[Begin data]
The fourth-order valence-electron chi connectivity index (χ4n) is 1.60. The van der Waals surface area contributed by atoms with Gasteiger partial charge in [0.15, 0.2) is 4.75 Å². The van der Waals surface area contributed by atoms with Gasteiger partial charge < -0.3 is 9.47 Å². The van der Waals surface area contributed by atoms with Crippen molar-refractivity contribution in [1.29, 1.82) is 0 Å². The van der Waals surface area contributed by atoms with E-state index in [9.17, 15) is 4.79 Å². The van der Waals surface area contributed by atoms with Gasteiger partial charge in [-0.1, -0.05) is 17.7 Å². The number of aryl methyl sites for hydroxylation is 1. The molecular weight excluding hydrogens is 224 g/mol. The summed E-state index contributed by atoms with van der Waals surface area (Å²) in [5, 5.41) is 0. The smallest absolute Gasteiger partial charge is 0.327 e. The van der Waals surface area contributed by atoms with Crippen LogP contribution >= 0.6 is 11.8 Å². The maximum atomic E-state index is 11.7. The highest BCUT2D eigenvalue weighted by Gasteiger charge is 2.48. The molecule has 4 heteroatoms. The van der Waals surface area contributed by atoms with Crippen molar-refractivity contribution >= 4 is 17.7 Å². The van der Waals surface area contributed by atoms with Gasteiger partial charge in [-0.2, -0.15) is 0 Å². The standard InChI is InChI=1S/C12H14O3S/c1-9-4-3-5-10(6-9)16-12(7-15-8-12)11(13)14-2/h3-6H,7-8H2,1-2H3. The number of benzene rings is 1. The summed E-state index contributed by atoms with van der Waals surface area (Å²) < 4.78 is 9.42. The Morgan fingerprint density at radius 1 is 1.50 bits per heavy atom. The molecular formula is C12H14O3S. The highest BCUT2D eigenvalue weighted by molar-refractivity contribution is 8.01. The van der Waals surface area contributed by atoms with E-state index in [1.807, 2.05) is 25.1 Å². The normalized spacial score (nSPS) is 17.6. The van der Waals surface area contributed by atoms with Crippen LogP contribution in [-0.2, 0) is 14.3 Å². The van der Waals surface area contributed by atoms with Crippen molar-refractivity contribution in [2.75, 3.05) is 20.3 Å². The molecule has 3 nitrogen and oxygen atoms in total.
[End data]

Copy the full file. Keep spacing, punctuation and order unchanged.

The fourth-order valence-electron chi connectivity index (χ4n) is 1.60. The van der Waals surface area contributed by atoms with Gasteiger partial charge in [0.15, 0.2) is 4.75 Å². The van der Waals surface area contributed by atoms with Gasteiger partial charge < -0.3 is 9.47 Å². The van der Waals surface area contributed by atoms with Crippen molar-refractivity contribution in [1.29, 1.82) is 0 Å². The van der Waals surface area contributed by atoms with E-state index in [9.17, 15) is 4.79 Å². The van der Waals surface area contributed by atoms with Gasteiger partial charge in [-0.1, -0.05) is 17.7 Å². The number of aryl methyl sites for hydroxylation is 1. The molecular weight excluding hydrogens is 224 g/mol. The summed E-state index contributed by atoms with van der Waals surface area (Å²) in [5, 5.41) is 0. The smallest absolute Gasteiger partial charge is 0.327 e. The van der Waals surface area contributed by atoms with Crippen LogP contribution >= 0.6 is 11.8 Å². The maximum atomic E-state index is 11.7. The highest BCUT2D eigenvalue weighted by Gasteiger charge is 2.48. The molecule has 4 heteroatoms. The van der Waals surface area contributed by atoms with Crippen molar-refractivity contribution >= 4 is 17.7 Å². The van der Waals surface area contributed by atoms with Gasteiger partial charge in [-0.2, -0.15) is 0 Å². The standard InChI is InChI=1S/C12H14O3S/c1-9-4-3-5-10(6-9)16-12(7-15-8-12)11(13)14-2/h3-6H,7-8H2,1-2H3. The number of benzene rings is 1. The summed E-state index contributed by atoms with van der Waals surface area (Å²) < 4.78 is 9.42. The Morgan fingerprint density at radius 1 is 1.50 bits per heavy atom. The molecular formula is C12H14O3S. The highest BCUT2D eigenvalue weighted by molar-refractivity contribution is 8.01. The van der Waals surface area contributed by atoms with E-state index in [1.807, 2.05) is 25.1 Å². The normalized spacial score (nSPS) is 17.6. The van der Waals surface area contributed by atoms with Crippen LogP contribution in [-0.2, 0) is 14.3 Å². The van der Waals surface area contributed by atoms with Crippen molar-refractivity contribution in [2.75, 3.05) is 20.3 Å². The molecule has 3 nitrogen and oxygen atoms in total.